Want to invest in stocks on SME exchanges? Read this RBI report first
Here’s why it may be a good idea to list your small and medium enterprise if you are a promoter, or to invest in one if you are an investor looking for some small-cap or micro-cap stocks to make a bet.
A report by the Reserve Bank of India (RBI) has said that SMEs listed on the two SME exchanges in the country, BSE SME and NSE Emerge, have better profitability ratios, higher return on assets and asset utilisation ratios and also debt-equity ratio in comparison to the smallest 25 per cent of firms listed on main boards.
Moreover, such SMEs have lower liquidity as reflected in a lower quick ratio, current ratio and cash to current liabilities, the central bank has said in a working paper.
But what about aftermarket liquidity? Is that a problem when it comes to SME exchanges?
Yes. The RBI paper says that the lack of aftermarket liquidity remains a problem in SME exchanges with the turnover ratios declining significantly even within the first 60 trading days after listing, indicating paltry trading in the SME exchanges in India.
In which year were both the BSE SME and NSE SME exchanges launched?
Both platforms were launched in 2012.
How many SME IPOs is the BSE SME exchange expecting this year?
According to a report in The Financial Express newspaper, the BSE SME exchange is expected to see as many as 60-70 SMEs list during this financial year.
What did the RBI paper have to say on the problem of aftermarket liquidity in the case of some SME IPOs?
Though retail investors’ participation facilitates aftermarket liquidity of SME IPOs, the paper suggested broadening the investor base to suit the risk-return combination offered by the alternate investment markets. At the same time, “protecting retail investors’ interest remains important given that many of the SME IPOs have generated negative Buy-and-hold abnormal return/Cumulative Abnormal Return (BHAR/CAR).”
“This indicates the high risk associated with investing in SME exchange markets for retail investors,” the paper said.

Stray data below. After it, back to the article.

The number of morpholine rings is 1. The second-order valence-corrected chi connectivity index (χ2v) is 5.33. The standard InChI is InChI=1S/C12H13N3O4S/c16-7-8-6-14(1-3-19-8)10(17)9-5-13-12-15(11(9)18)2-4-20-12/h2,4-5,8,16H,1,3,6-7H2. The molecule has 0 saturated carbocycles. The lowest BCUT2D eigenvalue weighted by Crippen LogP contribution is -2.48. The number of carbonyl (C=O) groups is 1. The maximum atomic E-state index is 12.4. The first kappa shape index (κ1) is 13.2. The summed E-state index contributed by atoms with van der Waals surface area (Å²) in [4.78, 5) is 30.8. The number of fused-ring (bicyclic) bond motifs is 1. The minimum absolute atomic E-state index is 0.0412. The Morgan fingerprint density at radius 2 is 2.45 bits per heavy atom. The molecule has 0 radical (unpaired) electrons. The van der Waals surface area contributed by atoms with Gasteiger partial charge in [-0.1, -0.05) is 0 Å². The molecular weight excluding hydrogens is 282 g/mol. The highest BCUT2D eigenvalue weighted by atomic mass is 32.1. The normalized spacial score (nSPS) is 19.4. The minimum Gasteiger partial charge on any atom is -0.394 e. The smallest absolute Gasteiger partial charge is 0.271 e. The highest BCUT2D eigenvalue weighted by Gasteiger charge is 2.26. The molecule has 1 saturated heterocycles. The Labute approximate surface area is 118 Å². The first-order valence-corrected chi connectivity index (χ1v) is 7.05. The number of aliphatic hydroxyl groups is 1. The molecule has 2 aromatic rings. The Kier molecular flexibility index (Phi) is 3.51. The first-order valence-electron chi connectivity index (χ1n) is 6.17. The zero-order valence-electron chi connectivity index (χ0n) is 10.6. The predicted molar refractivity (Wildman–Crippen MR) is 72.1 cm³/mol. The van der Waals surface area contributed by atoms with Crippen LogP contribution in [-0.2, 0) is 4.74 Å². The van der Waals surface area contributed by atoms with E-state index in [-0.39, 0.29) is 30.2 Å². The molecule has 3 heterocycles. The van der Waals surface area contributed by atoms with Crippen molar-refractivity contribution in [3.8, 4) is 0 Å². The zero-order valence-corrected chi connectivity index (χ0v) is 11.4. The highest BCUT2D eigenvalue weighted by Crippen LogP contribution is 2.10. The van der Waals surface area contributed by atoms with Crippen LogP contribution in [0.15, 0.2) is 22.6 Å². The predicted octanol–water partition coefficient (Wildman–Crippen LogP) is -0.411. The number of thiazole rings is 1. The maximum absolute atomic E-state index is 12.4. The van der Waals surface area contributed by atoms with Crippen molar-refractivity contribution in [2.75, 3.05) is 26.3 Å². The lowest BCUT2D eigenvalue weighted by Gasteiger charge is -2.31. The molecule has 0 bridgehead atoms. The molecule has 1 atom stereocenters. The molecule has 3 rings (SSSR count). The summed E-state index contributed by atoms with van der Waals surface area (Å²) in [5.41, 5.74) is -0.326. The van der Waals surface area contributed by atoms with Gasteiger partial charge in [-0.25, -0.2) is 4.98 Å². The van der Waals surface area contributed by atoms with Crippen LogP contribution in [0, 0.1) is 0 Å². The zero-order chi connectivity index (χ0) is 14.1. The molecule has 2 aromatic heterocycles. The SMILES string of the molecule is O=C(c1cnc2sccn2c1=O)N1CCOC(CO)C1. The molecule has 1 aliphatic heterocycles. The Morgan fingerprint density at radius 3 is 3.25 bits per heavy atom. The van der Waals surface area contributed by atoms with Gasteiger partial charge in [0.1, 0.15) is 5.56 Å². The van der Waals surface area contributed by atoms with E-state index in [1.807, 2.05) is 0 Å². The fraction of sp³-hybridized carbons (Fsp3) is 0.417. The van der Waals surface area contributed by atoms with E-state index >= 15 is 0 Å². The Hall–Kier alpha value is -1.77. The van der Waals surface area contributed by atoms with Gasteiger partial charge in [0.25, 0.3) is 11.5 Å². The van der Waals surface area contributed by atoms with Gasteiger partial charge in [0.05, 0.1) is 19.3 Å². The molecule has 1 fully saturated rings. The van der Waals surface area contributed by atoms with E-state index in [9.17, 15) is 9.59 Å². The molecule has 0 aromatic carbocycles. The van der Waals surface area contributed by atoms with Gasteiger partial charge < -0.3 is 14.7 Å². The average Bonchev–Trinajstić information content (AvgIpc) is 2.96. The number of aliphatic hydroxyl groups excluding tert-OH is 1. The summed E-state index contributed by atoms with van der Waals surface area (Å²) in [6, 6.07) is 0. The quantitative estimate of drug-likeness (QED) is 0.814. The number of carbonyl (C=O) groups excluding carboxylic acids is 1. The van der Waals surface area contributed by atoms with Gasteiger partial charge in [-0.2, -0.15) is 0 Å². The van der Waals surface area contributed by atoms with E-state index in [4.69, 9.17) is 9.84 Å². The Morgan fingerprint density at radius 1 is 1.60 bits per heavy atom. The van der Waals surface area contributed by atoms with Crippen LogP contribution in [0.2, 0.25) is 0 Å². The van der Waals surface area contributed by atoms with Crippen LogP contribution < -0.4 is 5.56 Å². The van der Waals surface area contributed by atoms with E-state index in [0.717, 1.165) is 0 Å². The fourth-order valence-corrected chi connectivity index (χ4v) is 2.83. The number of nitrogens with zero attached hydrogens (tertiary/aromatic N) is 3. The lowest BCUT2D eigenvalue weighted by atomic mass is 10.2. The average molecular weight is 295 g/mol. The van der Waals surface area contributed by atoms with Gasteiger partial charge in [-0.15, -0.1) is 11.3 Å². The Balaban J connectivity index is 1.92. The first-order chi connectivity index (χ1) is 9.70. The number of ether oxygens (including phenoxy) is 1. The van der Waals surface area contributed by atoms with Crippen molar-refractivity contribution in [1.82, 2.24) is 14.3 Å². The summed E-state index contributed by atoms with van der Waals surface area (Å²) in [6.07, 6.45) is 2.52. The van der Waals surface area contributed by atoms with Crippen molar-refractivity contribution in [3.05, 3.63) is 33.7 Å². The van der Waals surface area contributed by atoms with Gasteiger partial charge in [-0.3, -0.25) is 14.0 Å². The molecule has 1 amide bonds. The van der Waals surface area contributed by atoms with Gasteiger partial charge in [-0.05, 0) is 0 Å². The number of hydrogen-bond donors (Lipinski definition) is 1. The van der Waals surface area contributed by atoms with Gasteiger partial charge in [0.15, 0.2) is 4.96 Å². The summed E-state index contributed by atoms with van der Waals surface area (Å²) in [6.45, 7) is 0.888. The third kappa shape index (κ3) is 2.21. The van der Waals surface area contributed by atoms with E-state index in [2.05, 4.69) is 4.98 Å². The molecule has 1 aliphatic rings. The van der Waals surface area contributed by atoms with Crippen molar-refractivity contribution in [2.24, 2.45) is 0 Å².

Ok, but what are BHAR and CAR?
BHAR is a strategy for investors to buy and hold stocks for a long time to calculate abnormal returns while CAR lets investors measure the performance of an asset over a particular time period.
How significant is the role of mutual funds, banks and other financial institutions as investors in such markets?
In this context, SME IPOs’ response data summary, according to the RBI paper, showed that the role of mutual funds, banks and other financial institutions as investors in such markets is still limited. While the capital markets regulator Securities and Exchange Board of India (SEBI) had taken steps to enhance the role of anchor investors in SME IPOs by relaxing the minimum size criteria, a lot more needs to be done in this direction particularly since a handful of SME IPOs have anchor investors’ participation, the paper said.
What has the market regulator, the Securities and Exchange Board of India done about this?
In June 2018, SEBI had reduced the minimum anchor investor size from the existing Rs 10 crore to Rs 2 crore which attracted several anchor investors to participate in the initial share sale of SMEs.
What more has the RBI paper said?
The paper noted that SME IPOs preceded by a boom market period are more underpriced, leaving room for investors to invest more in SMEs. “Contrary to the general perception, it was found that the extent of underpricing in both the SME exchanges is lower when compared to the respective main boards and over time the extent of underpricing has reduced in SME exchanges.”
However, the average underpricing being lower in SME exchanges vis-a-vis the main boards could likely be due to tepid market response to SME IPOs in India rather than an indication of lesser information asymmetry, though a more detailed investigation into the same is required for a better understanding, the paper said.
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